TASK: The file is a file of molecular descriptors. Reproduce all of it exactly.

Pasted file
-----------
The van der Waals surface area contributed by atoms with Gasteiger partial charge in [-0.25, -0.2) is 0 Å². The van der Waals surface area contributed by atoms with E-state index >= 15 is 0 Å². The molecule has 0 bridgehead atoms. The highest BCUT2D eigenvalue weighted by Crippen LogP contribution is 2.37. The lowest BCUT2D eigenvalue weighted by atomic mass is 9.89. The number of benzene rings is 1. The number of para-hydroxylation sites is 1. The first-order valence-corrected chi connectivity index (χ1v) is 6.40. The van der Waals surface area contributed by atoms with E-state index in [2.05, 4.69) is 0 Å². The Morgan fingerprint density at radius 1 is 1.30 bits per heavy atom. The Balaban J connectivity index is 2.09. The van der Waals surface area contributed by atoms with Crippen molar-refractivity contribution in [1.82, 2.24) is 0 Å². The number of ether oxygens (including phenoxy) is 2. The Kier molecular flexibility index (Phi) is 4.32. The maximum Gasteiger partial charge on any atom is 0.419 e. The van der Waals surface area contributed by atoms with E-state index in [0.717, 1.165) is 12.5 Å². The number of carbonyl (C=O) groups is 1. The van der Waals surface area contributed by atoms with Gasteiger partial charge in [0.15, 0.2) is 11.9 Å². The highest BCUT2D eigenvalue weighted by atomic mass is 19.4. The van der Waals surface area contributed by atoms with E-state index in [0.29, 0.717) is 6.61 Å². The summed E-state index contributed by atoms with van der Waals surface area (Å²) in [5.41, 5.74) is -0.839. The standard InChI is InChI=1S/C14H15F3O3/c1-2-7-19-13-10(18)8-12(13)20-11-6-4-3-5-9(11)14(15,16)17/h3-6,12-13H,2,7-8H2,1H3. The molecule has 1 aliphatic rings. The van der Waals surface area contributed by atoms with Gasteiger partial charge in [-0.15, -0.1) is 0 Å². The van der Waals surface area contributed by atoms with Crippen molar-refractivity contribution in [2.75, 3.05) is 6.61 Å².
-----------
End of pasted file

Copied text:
The van der Waals surface area contributed by atoms with Gasteiger partial charge in [-0.25, -0.2) is 0 Å². The van der Waals surface area contributed by atoms with E-state index >= 15 is 0 Å². The molecule has 0 bridgehead atoms. The highest BCUT2D eigenvalue weighted by Crippen LogP contribution is 2.37. The lowest BCUT2D eigenvalue weighted by atomic mass is 9.89. The number of benzene rings is 1. The number of para-hydroxylation sites is 1. The first-order valence-corrected chi connectivity index (χ1v) is 6.40. The van der Waals surface area contributed by atoms with E-state index in [2.05, 4.69) is 0 Å². The Morgan fingerprint density at radius 1 is 1.30 bits per heavy atom. The Balaban J connectivity index is 2.09. The van der Waals surface area contributed by atoms with Crippen molar-refractivity contribution in [1.82, 2.24) is 0 Å². The number of ether oxygens (including phenoxy) is 2. The Kier molecular flexibility index (Phi) is 4.32. The maximum Gasteiger partial charge on any atom is 0.419 e. The van der Waals surface area contributed by atoms with E-state index in [0.717, 1.165) is 12.5 Å². The number of carbonyl (C=O) groups is 1. The van der Waals surface area contributed by atoms with Gasteiger partial charge in [0.15, 0.2) is 11.9 Å². The highest BCUT2D eigenvalue weighted by atomic mass is 19.4. The van der Waals surface area contributed by atoms with E-state index in [0.29, 0.717) is 6.61 Å². The summed E-state index contributed by atoms with van der Waals surface area (Å²) in [5.41, 5.74) is -0.839. The standard InChI is InChI=1S/C14H15F3O3/c1-2-7-19-13-10(18)8-12(13)20-11-6-4-3-5-9(11)14(15,16)17/h3-6,12-13H,2,7-8H2,1H3. The molecule has 1 aliphatic rings. The van der Waals surface area contributed by atoms with Gasteiger partial charge in [-0.15, -0.1) is 0 Å². The van der Waals surface area contributed by atoms with Crippen molar-refractivity contribution in [2.75, 3.05) is 6.61 Å².